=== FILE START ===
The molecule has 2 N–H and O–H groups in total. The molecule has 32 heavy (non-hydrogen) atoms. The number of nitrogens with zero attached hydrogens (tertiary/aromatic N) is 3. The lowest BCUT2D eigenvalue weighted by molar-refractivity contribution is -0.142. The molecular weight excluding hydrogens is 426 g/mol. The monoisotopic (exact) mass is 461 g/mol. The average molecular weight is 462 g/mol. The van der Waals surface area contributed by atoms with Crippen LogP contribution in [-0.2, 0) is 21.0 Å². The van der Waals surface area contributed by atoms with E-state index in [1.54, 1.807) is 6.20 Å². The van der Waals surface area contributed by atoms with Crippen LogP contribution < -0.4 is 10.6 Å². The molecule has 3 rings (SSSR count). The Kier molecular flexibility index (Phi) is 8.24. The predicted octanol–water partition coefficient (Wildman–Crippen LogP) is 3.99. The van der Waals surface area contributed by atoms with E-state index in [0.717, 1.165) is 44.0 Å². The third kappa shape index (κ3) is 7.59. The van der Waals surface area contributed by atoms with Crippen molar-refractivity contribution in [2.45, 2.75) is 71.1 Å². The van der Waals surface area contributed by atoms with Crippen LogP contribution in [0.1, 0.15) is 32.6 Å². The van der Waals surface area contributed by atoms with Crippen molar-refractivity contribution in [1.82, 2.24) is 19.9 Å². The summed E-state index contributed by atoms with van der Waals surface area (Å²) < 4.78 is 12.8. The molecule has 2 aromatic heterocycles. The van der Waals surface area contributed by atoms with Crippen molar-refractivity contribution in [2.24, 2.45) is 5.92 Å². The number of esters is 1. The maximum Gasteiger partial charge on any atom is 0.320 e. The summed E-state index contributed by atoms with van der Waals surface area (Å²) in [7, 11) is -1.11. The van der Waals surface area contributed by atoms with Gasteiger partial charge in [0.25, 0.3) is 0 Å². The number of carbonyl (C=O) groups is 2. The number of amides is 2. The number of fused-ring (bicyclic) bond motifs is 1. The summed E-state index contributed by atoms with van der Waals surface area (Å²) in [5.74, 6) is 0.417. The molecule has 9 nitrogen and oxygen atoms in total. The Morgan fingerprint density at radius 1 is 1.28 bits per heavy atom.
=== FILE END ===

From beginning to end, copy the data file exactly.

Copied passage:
The molecule has 2 N–H and O–H groups in total. The molecule has 32 heavy (non-hydrogen) atoms. The number of nitrogens with zero attached hydrogens (tertiary/aromatic N) is 3. The lowest BCUT2D eigenvalue weighted by molar-refractivity contribution is -0.142. The molecular weight excluding hydrogens is 426 g/mol. The monoisotopic (exact) mass is 461 g/mol. The average molecular weight is 462 g/mol. The van der Waals surface area contributed by atoms with Crippen LogP contribution in [-0.2, 0) is 21.0 Å². The van der Waals surface area contributed by atoms with E-state index in [1.54, 1.807) is 6.20 Å². The van der Waals surface area contributed by atoms with Crippen LogP contribution < -0.4 is 10.6 Å². The molecule has 3 rings (SSSR count). The Kier molecular flexibility index (Phi) is 8.24. The predicted octanol–water partition coefficient (Wildman–Crippen LogP) is 3.99. The van der Waals surface area contributed by atoms with E-state index in [0.717, 1.165) is 44.0 Å². The third kappa shape index (κ3) is 7.59. The van der Waals surface area contributed by atoms with Crippen molar-refractivity contribution in [2.45, 2.75) is 71.1 Å². The van der Waals surface area contributed by atoms with Crippen LogP contribution in [0.1, 0.15) is 32.6 Å². The van der Waals surface area contributed by atoms with Crippen molar-refractivity contribution in [1.82, 2.24) is 19.9 Å². The summed E-state index contributed by atoms with van der Waals surface area (Å²) < 4.78 is 12.8. The molecule has 2 aromatic heterocycles. The van der Waals surface area contributed by atoms with Crippen molar-refractivity contribution in [2.24, 2.45) is 5.92 Å². The number of esters is 1. The maximum Gasteiger partial charge on any atom is 0.320 e. The summed E-state index contributed by atoms with van der Waals surface area (Å²) in [7, 11) is -1.11. The van der Waals surface area contributed by atoms with Gasteiger partial charge in [0.25, 0.3) is 0 Å². The number of carbonyl (C=O) groups is 2. The number of amides is 2. The number of fused-ring (bicyclic) bond motifs is 1. The summed E-state index contributed by atoms with van der Waals surface area (Å²) in [5.74, 6) is 0.417. The molecule has 9 nitrogen and oxygen atoms in total. The Morgan fingerprint density at radius 1 is 1.28 bits per heavy atom.